The end of the rhino

by Greg Mayer

The five living species of rhino, along with the several species of tapir and horse (which include the zebras and asses), are members of the great mammalian order of odd-toed ungulates, or Perissodactyla. Perissodactyls were formerly much more species rich; today, most ungulates (hoofed mammals) are even-toed, members of the Artiodactyla, which includes cattle, deer, antelope, sheep, goats, pigs, etc.– the dominant large land herbivores of our world. Of those perissodactyls still with us, the rhinos have suffered the most at the hand of man, and all five species have been or are critically endangered.

The most endangered of rhinos is the northern white rhino (Ceratotherium simum cottoni) of central Africa, a subspecies of the white rhino, and its condition became extremely precarious last Sunday when the San Diego Zoo’s male northern white rhino, Angalifu, died at the age of 44 from old-age related ailments. There is now only one male northern white rhino left alive, along with 4 females (singleton females at San Diego and in the Czech Republic, all the rest, including the male, in Kenya).

Angalifu*, a male northern white rhinoceros (Ceratotherium simum cottoni) at the SanDiego Zoo (photo by San Diego Zoo).

Angalifu*, a male northern white rhinoceros (Ceratotherium simum cottoni) at the San Diego Zoo (photo by San Diego Zoo).

Rhino horns are prized for their use in Eastern “medicine”, and their value has led to remorseless hunting that has driven many species nearly to extinction.

The trade in rhino horns, from National Geographic.

The trade in rhino horns, from National Geographic.

When I first began following such things about 1970, the other African rhino, the black rhinoceros, Diceros bicornis, was in relatively good shape, while the white rhino, both the northern subspecies in central Africa, and the southern subspecies (C. s. simum) in southern Africa, was critically endangered.

Distribution of the white rhino, from the San Diego Zoo.

Distribution of the white rhino, from the San Diego Zoo. In pre- to early historic times, white rhinos were much more widespread, being found up into Egypt and northwestern Africa. Their total numbers are now about 20,000.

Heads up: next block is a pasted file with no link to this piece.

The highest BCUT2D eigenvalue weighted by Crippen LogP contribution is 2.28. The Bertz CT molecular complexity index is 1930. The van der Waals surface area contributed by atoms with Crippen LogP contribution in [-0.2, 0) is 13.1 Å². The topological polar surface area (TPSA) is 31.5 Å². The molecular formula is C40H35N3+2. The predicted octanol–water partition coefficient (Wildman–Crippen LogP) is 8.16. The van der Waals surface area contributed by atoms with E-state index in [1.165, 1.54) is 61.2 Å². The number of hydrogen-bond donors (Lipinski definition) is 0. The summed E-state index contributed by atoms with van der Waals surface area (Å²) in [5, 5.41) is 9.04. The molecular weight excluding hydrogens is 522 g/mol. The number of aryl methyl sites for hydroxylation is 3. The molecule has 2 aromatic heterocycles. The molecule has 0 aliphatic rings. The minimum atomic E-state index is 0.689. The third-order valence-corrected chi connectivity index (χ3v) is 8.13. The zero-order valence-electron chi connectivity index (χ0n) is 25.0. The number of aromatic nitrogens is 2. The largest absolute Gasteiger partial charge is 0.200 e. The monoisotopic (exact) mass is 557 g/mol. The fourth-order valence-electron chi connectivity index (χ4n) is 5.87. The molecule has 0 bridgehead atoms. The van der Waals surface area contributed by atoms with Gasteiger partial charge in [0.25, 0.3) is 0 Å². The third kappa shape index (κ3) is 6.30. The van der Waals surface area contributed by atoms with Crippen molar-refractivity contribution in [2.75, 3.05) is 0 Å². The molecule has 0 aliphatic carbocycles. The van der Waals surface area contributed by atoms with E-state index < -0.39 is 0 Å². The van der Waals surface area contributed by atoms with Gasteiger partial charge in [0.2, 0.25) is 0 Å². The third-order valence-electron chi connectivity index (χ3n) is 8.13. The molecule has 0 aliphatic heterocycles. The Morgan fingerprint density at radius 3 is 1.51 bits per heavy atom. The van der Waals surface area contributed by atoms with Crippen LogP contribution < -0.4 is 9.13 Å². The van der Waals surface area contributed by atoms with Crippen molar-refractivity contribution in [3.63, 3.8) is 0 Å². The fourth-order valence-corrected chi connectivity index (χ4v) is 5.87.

The news since then has been good, bad, and bad. The good news first. Thanks to strong conservation efforts, including captive/ranch breeding, the southern white rhino has bounced back, and there are over 20,000 of them now. The first bad news is that black rhinos have declined tremendously: although up a bit lately, they are down to about 5,000, a loss of over 90% since 1970. And the worst news of all is that the northern white rhino has declined to now just 5. In addition to the death of Angalifu, another male died earlier this fall. It seems to me that the only way to preserve any living representation of the northern subspecies at all now would be through crossing with the southern subspecies. Although captive/ranch breeding has not worked well for northern whites, it has for southern whites. I would assume that blood and tissue sample have been taken to assure that the genomic information at least could be saved, even if the living species cannot be. The loss would be compounded by the fact that some consider the northern white to be a separate species, so that its extinction would not merely be the loss of a local population, but of a more genetically distinct form.

Further info on rhinos can be found at the International Rhino Foundation and Save the Rhino, two conservation organizations, and at the Rhino Resource Center, a wonderful site which contains a wealth of information, including a huge database of the primary literature on rhinoceroses (many with full text) and many rhino images. The site was created by Kees Rookmaaker, an historian of biology, who is also one of the chief contributors to Darwin and Wallace Online, two of our favorite websites, edited by our old friend John van Wyhe.

In the following video, made by the San Diego Zoo earlier this fall, one of their curators discusses the causes of the rhinos endangerment. Ironically, he is expressing hope that the San Diego pair might breed, in light of the death of one of the two males in Kenya.

* News reports have been inconsistent in their identification of which of the San Diego Zoo’s two northern white rhinos, Anaglaifu the male and Nola the female, are depicted in photos and videos. Identification of the individual(s) in pictures has been hampered by the fact that rhinos can be easily sexed only when seen from behind, and that the Zoo has trimmed their horns on various occasions. I believe the animal in the photo at top is Angalifu, while the animal with the concave-downward horn featured in most of the video is Nola. The San Diego Zoo surely knows, but they have not published side by side photos.


  1. GBJames
    Posted December 20, 2014 at 6:03 pm | Permalink

    Humanity’s shame.

  2. Sean
    Posted December 20, 2014 at 6:09 pm | Permalink

    Well done homosapiens.

  3. R. R. Besch
    Posted December 20, 2014 at 6:20 pm | Permalink

    An example of the Anthropogenic 6th Extinction at work and humans trying to counter act it with mixed results. Always easier to destroy than to build.

  4. Posted December 20, 2014 at 6:23 pm | Permalink

    We can be such a mean-spirited and selfish species. Shame on us.

    • Jimbo
      Posted December 20, 2014 at 7:39 pm | Permalink

      Not “us,” China. This is another victim of faith–faith in Chinese traditional medicine is resulting in the global extinction of our rare and beautiful large mammals. Except rhino horn is bought for fictional sexual purposes. Look up bear gall bladder, they poach so many of them here in the US. Gorilla hands, tiger paws. It makes me want to vomit.

      The Chinese government should just make Viagra and give it out for free. I fear this cannot be stopped. It takes years for large mammals to reproduce and very low numbers probably means they’re doomed due to lack of genetic diversity.

      • rickflick
        Posted December 20, 2014 at 10:27 pm | Permalink